Here’s what’s in the new Texas Republicans voting law – Houston Public Media
Updated September 7, 2021, 12:42 p.m. ET
Radical new voting restrictions are now in effect in Texas – a state that already had some of the most restrictive voting rules in the country.
Republican Governor Greg Abbott signed the measure on Tuesday. In a statement last week, Abbott said “Senate Bill 1 will build confidence in our election outcome by making it easier to vote and cheat.”
The GOP’s effort to pass its omnibus voting legislation has taken months. Texas House Democrats staged a last-minute walkout in late May to block a vote on the bill, then left town in July in a special session, denying Republicans a quorum to conduct legislative business . More than a month later, enough Democrats returned to the chamber for GOP lawmakers to pass the bill on close party principles.
The new law is part of a nationwide push by Republicans at the state level to enact more restrictive voting laws in the wake of former President Donald Trump’s defeat in the 2020 election. Trump and his allies have falsely claimed that the elections had been stolen.
Here’s what’s in the Texas law:
The measure includes new identification requirements for those voting by mail and prohibits local election officials from sending a request to vote by mail to someone who has not requested one. Voters also have new opportunities to correct errors with their mail ballots.
The law creates a series of new criminal penalties and requirements for people who assist voters at polling stations, or people who assist others who are planning to vote by mail.
It also bans drive-thru voting and extended voting hours. Republicans across the state argue that these innovations – which were primarily used by officials in Harris County, home to Houston, during the pandemic – opened the door to voter fraud.
James Slattery, senior attorney for the Texas Civil Rights Project, said voters of color and shiftworkers benefited the most from these voting methods last year.
“And so you can see the bans on these forms of voting as a direct attack on voters of color in particular,” he said in an interview over the summer.
In addition, the law expands what supporters of poll observers can observe during elections and gives them new protections.
what not in the new law
Texas Democrats ultimately lost the battle over election law, but Slattery says walkouts and quorum breaks have effectively made the measure less restrictive.
“If someone asked me, ‘Were the quorum breaks worth it?’ I absolutely think so, “he said,” and the situation for voters in Texas would be much worse if it hadn’t happened. “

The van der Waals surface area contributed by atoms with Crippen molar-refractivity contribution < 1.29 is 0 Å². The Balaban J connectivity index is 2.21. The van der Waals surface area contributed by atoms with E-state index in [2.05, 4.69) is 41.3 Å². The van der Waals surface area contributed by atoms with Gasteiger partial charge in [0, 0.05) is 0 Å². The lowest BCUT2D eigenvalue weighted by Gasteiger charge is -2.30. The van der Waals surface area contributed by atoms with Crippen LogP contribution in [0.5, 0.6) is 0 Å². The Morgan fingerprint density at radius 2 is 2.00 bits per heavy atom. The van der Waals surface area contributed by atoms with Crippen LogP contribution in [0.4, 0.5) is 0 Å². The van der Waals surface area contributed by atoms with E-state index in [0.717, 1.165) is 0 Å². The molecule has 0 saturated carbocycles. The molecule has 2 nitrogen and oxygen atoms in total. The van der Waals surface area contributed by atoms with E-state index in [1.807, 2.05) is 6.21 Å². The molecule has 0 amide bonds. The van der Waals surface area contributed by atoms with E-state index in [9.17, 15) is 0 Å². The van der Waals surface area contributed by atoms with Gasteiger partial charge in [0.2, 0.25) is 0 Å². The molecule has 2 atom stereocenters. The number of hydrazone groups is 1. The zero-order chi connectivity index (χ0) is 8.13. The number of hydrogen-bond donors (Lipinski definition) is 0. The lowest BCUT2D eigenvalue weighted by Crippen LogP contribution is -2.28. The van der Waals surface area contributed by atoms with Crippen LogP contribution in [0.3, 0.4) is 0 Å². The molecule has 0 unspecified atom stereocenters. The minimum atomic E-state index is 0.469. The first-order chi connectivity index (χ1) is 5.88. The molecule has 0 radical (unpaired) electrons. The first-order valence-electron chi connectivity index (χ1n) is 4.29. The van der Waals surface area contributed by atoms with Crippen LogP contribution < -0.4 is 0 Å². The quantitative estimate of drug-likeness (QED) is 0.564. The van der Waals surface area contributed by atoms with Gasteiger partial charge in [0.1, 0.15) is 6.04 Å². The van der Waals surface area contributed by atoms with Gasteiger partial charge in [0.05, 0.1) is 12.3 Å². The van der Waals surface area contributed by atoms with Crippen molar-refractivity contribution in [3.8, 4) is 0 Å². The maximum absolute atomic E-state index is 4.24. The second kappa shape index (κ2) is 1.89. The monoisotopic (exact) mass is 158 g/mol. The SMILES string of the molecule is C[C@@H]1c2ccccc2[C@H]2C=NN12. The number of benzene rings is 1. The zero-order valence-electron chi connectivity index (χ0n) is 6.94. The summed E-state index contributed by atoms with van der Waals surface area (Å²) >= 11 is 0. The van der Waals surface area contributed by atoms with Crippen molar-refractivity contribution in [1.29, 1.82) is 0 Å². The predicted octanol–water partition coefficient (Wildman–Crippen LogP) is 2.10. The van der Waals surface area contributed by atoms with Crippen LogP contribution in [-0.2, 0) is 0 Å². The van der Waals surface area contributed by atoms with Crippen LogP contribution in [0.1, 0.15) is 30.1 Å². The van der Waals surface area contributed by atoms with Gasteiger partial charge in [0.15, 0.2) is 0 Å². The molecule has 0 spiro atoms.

For example, the provisions that would have restricted voting on Sundays – when black church members often go to the polls – and the sections that would have facilitated the annulment of the elections are not part of the final law.
Both of these provisions would have been passed had the Democrats not stepped out the first time in May. And the sections were so controversial that even Republicans walked away from them, even though they were prepared to vote for them.
Democrats, however, belatedly lost a key point regarding illegal voting.
There are two high-profile cases of illegal voting in Texas, including that of Crystal Mason, who was released from federal prison but was unable to vote as she was still on probation. She said she didn’t know and voted.
The provision – which enjoyed bipartisan support – would attempt to prevent more people from unknowingly finding themselves in this situation, but it was removed by the conference committee because the bill’s sponsor, Senator State Republican Bryan Hughes said it was too wide.
The arguments for and against the new law
Texas Republicans applaud the new law. Hughes says it is an effort to make elections more secure.
“How much fraud is acceptable? Nothing. How much deletion is OK? Nothing. This is why Senate Bill 1 makes it easier to vote and makes cheating more difficult, ”he said.
GOP lawmakers say the new law addresses the concerns of their constituents about voter fraud – even though actual cases of voter or voter fraud are extremely rare in Texas or elsewhere.
Slattery, along with the Texas Civil Rights Project, said the Republican-led measures do nothing to make elections safer in Texas and instead reinforce false claims by Trump and his allies that the 2020 election was stolen. .
“There is no electoral security benefit to almost any of these provisions,” he said. “Everything is at the service of the big lie and enshrines the big lie even more in the laws of this most restrictive state in the land. “
Democrats, meanwhile, continue to look to Congress for help, crafting a comprehensive federal solution with nationwide voting standards.
This effort is stuck on Capitol Hill.